WASHINGTON, D.C. (WGHP) – The election map-drawing cycle that never seems to end in North Carolina likely appears headed for a final spin.
The U.S. Supreme Court on Thursday said it would take up in its next session the case of who controls election maps in North Carolina: the General Assembly or the courts?
As you know, in the past decade, the maps drawn by lawmakers in North Carolina – and in other states, to be sure – largely have been tossed out by courts (both federal and state) for being illegal gerrymanders that disenfranchised voters because of race (pick your court ruling on those). Lawmakers also have failed to move several bipartisan bills that addressed creating an independent election commission.
This storyline played out most recently earlier this year, of course, when the North Carolina Supreme Court, in a 4-3 vote along partisan lines, ordered a trial court in Wake County to take the maps drawn last fall by lawmakers and see that they are fairer for Congress and the General Assembly.
With the help of special masters, a 3-judge panel in Wake County Superior Court did just that in February, setting the districts for the current election cycle, but only for this election cycle – not the constitutionally mandated 10-year cycle.
Lawmakers then appealed to the U.S. Supreme Court, which rejected that appeal largely because of timing, but a statement issued by Associate Justice Brett Kavanaugh seemed to indicate the court might consider these arguments on some future case, opening the window for rewriting the precedence the court had established for saying such matters were left to state courts.
Now we know that’s going to happen. Justices on Thursday agreed to consider whether state courts can, along state constitutional lines, order changes to federal election maps.
North Carolina House Speaker Tim Moore (R-Cleveland), whose name appears on Moore v. Harper, the case the court will consider, in a statement praised the decision as being important for “the security of elections nationwide.”
“On the heels of another victory at the U.S. Supreme Court, I am confident that this court recognizes what our state Supreme Court failed to recognize — that the United States Constitution explicitly gives the General Assembly authority to draw districts and that authority must be recognized,” he said.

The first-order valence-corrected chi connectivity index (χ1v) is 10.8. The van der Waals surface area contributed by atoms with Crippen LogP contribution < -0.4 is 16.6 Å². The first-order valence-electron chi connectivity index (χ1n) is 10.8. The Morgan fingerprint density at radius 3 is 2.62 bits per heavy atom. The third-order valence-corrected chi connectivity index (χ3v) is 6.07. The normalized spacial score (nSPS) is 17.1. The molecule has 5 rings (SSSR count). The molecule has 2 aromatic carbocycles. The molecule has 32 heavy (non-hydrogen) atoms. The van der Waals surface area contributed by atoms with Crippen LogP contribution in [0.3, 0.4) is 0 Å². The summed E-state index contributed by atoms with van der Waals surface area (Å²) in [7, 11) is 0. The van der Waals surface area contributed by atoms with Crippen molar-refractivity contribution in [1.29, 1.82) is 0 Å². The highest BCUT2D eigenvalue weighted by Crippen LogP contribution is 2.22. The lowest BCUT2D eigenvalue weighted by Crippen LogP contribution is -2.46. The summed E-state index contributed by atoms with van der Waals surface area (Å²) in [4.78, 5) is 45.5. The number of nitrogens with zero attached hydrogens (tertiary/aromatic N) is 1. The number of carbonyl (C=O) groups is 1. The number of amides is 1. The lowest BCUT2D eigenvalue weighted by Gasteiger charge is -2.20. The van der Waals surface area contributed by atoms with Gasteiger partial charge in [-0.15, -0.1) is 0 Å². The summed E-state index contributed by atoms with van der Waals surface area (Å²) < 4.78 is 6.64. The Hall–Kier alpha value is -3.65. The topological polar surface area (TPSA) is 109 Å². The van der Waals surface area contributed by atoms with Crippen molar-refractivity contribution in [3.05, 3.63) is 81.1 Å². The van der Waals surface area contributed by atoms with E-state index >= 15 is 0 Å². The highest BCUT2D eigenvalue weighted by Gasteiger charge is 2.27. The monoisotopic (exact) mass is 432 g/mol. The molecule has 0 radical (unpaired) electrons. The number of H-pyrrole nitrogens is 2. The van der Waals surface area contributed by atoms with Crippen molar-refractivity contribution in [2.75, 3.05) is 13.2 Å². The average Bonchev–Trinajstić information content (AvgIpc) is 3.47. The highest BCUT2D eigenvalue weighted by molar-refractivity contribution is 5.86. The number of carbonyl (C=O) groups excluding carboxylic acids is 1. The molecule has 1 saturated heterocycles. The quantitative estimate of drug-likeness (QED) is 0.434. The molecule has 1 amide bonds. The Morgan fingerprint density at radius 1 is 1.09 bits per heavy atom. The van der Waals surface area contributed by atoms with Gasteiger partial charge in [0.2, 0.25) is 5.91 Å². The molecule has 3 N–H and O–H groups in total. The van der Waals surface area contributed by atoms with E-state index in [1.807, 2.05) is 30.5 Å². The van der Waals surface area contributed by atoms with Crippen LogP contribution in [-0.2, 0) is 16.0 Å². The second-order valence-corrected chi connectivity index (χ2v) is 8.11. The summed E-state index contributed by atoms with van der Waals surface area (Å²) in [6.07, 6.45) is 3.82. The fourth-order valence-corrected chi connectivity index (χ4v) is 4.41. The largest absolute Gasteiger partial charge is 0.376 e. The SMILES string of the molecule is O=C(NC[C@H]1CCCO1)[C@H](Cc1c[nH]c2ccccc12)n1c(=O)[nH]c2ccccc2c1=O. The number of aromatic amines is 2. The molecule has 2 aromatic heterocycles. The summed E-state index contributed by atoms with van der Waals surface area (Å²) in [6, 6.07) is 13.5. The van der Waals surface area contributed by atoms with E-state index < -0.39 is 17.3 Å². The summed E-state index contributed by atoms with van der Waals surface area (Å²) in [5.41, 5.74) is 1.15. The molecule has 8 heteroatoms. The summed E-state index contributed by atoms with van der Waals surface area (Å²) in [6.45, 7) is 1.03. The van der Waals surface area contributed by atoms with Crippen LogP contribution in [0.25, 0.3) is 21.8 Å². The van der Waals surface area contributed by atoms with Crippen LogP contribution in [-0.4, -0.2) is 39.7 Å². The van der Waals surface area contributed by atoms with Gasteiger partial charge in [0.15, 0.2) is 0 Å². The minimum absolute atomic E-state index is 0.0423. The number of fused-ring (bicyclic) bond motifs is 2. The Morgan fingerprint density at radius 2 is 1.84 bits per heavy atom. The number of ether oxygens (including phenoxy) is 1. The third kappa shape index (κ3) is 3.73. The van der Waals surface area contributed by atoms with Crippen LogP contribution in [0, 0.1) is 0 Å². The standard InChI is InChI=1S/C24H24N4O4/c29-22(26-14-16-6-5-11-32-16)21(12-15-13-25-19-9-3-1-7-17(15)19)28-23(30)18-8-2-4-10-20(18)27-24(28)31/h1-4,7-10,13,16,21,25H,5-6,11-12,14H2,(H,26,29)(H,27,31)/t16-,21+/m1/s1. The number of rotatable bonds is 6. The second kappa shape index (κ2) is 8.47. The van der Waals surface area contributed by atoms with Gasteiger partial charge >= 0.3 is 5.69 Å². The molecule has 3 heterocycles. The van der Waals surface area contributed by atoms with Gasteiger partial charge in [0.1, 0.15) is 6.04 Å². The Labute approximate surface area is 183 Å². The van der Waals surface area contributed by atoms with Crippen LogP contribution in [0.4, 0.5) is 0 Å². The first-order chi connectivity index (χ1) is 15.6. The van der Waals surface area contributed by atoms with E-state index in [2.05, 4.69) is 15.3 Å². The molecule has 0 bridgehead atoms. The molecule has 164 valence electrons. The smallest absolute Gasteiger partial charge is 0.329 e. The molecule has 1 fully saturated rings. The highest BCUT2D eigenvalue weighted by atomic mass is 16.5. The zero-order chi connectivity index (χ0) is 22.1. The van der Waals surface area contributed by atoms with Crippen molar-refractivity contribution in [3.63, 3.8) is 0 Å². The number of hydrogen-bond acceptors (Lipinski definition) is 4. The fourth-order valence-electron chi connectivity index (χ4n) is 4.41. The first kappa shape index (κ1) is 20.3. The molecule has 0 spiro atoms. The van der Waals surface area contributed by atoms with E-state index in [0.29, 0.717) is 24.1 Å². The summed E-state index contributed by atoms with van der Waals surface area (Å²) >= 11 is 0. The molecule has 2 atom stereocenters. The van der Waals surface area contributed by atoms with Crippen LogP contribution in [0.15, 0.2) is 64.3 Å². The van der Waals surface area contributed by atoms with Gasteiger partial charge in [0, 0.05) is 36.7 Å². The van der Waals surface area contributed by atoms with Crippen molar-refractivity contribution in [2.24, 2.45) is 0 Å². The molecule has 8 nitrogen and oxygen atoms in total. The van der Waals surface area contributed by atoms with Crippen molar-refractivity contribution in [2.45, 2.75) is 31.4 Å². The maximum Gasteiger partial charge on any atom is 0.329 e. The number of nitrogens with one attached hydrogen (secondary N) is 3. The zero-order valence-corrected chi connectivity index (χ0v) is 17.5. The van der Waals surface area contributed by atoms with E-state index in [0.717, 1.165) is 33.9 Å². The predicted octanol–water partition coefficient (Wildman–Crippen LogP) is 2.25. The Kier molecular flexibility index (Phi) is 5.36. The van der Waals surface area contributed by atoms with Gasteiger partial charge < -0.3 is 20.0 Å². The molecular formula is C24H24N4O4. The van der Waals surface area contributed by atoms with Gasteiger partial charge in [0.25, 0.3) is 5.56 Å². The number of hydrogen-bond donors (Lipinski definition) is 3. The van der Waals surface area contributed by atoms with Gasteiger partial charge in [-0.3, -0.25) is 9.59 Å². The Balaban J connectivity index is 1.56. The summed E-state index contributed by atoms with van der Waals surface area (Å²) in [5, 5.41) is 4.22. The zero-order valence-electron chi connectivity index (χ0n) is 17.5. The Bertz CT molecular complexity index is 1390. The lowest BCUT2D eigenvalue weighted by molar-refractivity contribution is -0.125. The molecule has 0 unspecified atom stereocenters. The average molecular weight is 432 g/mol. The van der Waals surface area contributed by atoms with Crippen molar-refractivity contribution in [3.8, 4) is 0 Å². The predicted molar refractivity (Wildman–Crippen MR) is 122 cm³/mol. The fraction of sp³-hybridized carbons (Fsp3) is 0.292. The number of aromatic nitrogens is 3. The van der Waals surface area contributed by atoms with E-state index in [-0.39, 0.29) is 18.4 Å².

Moore earlier this month has said the General Assembly may assemble a lame-duck session after the elections in November to undertake maps for the 2024 election cycle. It’s unclear why he would want the matter to be addressed before the new membership is seated next year. Gov. Roy Cooper can’t veto election maps.
Republicans also have expressed hope that they can seize control of the North Carolina Supreme Court in this year’s election, when three seats are on the ballot.
“In a radical power grab, self-serving politicians want to defy our state’s highest court and impose illegal voting districts upon the people of North Carolina,” Bob Phillips of Common Cause, North Carolina, one of the plaintiffs that pursued the redraw of maps this year, said in a statement. “We will continue to stand up for the people of our state and nation as this case goes to the U.S. Supreme Court. We must stop this dangerous attack on our freedom to vote.”
Zach Schauf, an attorney who argued the case this year on behalf of the North Carolina League of Conservation Voters, one of the plaintiffs grouped under the name “Harper,” said in a statement that this case is “about more than gerrymandering in North Carolina. It concerns a core principle from the earliest days of our Republic – that state laws governing federal elections are subject to the constraints that the people wrote into their state constitutions. We look forward to defending that fundamental tenet of democracy in the Supreme Court.”
Rick Hasen, a law professor at the University of California, Irvine, told The Associated Press that “this case could profoundly alter the balance of power in states and prevent state courts and agencies from providing protections for people’s right to vote.
“There’s a wide range of ways the court could rule on this. Taken to its extreme, it would be a radical reworking of our system of running elections.”